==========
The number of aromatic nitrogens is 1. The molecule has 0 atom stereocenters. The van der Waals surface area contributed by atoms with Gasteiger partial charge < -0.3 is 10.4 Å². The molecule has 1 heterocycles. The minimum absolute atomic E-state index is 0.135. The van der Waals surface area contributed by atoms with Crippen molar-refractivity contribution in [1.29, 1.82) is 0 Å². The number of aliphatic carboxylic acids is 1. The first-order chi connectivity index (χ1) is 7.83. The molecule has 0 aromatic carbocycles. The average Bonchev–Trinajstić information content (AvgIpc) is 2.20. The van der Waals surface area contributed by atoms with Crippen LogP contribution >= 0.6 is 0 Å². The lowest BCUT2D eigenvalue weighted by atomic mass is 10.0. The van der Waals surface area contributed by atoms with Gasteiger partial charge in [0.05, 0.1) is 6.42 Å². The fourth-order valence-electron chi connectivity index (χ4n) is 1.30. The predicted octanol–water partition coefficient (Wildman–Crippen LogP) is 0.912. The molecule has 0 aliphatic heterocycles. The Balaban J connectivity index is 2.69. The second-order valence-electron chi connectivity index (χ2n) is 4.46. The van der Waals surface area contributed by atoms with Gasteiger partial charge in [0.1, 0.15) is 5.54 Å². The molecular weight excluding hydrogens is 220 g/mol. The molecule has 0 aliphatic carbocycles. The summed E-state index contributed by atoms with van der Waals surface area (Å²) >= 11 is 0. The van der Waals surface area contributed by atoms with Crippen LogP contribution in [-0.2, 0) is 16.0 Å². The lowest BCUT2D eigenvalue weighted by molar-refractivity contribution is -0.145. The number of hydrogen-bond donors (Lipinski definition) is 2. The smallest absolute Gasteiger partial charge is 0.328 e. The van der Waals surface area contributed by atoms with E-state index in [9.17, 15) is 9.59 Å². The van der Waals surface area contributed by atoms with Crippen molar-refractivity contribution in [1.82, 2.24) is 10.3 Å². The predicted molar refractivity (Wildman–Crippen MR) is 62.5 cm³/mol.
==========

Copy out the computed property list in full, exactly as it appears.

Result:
The number of aromatic nitrogens is 1. The molecule has 0 atom stereocenters. The van der Waals surface area contributed by atoms with Gasteiger partial charge < -0.3 is 10.4 Å². The molecule has 1 heterocycles. The minimum absolute atomic E-state index is 0.135. The van der Waals surface area contributed by atoms with Crippen molar-refractivity contribution in [1.29, 1.82) is 0 Å². The number of aliphatic carboxylic acids is 1. The first-order chi connectivity index (χ1) is 7.83. The molecule has 0 aromatic carbocycles. The average Bonchev–Trinajstić information content (AvgIpc) is 2.20. The van der Waals surface area contributed by atoms with Crippen LogP contribution >= 0.6 is 0 Å². The lowest BCUT2D eigenvalue weighted by atomic mass is 10.0. The van der Waals surface area contributed by atoms with Gasteiger partial charge in [0.05, 0.1) is 6.42 Å². The fourth-order valence-electron chi connectivity index (χ4n) is 1.30. The predicted octanol–water partition coefficient (Wildman–Crippen LogP) is 0.912. The molecule has 0 aliphatic heterocycles. The Balaban J connectivity index is 2.69. The second-order valence-electron chi connectivity index (χ2n) is 4.46. The van der Waals surface area contributed by atoms with Gasteiger partial charge in [0.1, 0.15) is 5.54 Å². The molecular weight excluding hydrogens is 220 g/mol. The molecule has 0 aliphatic carbocycles. The summed E-state index contributed by atoms with van der Waals surface area (Å²) >= 11 is 0. The van der Waals surface area contributed by atoms with Crippen LogP contribution in [-0.2, 0) is 16.0 Å². The lowest BCUT2D eigenvalue weighted by molar-refractivity contribution is -0.145. The number of hydrogen-bond donors (Lipinski definition) is 2. The smallest absolute Gasteiger partial charge is 0.328 e. The van der Waals surface area contributed by atoms with E-state index in [9.17, 15) is 9.59 Å². The van der Waals surface area contributed by atoms with Crippen molar-refractivity contribution in [1.82, 2.24) is 10.3 Å². The predicted molar refractivity (Wildman–Crippen MR) is 62.5 cm³/mol.